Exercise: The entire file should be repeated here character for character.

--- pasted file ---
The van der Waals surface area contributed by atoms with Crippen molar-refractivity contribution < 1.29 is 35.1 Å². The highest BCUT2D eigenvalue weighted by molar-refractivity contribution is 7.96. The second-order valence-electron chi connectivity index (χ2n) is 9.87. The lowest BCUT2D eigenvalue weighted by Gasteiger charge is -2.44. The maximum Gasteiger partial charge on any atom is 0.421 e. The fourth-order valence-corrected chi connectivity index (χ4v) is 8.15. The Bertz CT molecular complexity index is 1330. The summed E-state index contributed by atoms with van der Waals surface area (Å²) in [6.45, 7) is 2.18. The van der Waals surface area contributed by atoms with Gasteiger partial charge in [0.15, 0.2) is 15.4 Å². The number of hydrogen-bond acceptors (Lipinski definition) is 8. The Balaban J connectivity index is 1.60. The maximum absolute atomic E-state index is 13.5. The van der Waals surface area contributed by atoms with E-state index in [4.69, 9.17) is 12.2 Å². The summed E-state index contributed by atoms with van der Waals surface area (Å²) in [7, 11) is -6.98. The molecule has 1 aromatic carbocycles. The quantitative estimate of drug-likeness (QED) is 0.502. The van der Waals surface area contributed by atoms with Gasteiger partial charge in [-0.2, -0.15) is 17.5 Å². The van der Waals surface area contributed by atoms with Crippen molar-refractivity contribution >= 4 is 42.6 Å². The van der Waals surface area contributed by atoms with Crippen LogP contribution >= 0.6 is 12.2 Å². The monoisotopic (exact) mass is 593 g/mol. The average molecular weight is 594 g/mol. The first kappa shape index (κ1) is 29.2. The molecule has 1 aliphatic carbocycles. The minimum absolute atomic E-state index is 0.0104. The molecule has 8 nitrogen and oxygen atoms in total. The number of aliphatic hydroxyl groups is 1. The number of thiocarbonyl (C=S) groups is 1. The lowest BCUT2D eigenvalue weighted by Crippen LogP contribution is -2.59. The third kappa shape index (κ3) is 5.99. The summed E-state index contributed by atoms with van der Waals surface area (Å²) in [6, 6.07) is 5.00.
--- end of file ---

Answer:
The van der Waals surface area contributed by atoms with Crippen molar-refractivity contribution < 1.29 is 35.1 Å². The highest BCUT2D eigenvalue weighted by molar-refractivity contribution is 7.96. The second-order valence-electron chi connectivity index (χ2n) is 9.87. The lowest BCUT2D eigenvalue weighted by Gasteiger charge is -2.44. The maximum Gasteiger partial charge on any atom is 0.421 e. The fourth-order valence-corrected chi connectivity index (χ4v) is 8.15. The Bertz CT molecular complexity index is 1330. The summed E-state index contributed by atoms with van der Waals surface area (Å²) in [6.45, 7) is 2.18. The van der Waals surface area contributed by atoms with Gasteiger partial charge in [0.15, 0.2) is 15.4 Å². The number of hydrogen-bond acceptors (Lipinski definition) is 8. The Balaban J connectivity index is 1.60. The maximum absolute atomic E-state index is 13.5. The van der Waals surface area contributed by atoms with E-state index in [4.69, 9.17) is 12.2 Å². The summed E-state index contributed by atoms with van der Waals surface area (Å²) in [7, 11) is -6.98. The molecule has 1 aromatic carbocycles. The quantitative estimate of drug-likeness (QED) is 0.502. The van der Waals surface area contributed by atoms with Gasteiger partial charge in [-0.2, -0.15) is 17.5 Å². The van der Waals surface area contributed by atoms with Crippen molar-refractivity contribution >= 4 is 42.6 Å². The van der Waals surface area contributed by atoms with Crippen LogP contribution >= 0.6 is 12.2 Å². The monoisotopic (exact) mass is 593 g/mol. The average molecular weight is 594 g/mol. The first kappa shape index (κ1) is 29.2. The molecule has 1 aliphatic carbocycles. The minimum absolute atomic E-state index is 0.0104. The molecule has 8 nitrogen and oxygen atoms in total. The number of aliphatic hydroxyl groups is 1. The number of thiocarbonyl (C=S) groups is 1. The lowest BCUT2D eigenvalue weighted by Crippen LogP contribution is -2.59. The third kappa shape index (κ3) is 5.99. The summed E-state index contributed by atoms with van der Waals surface area (Å²) in [6, 6.07) is 5.00.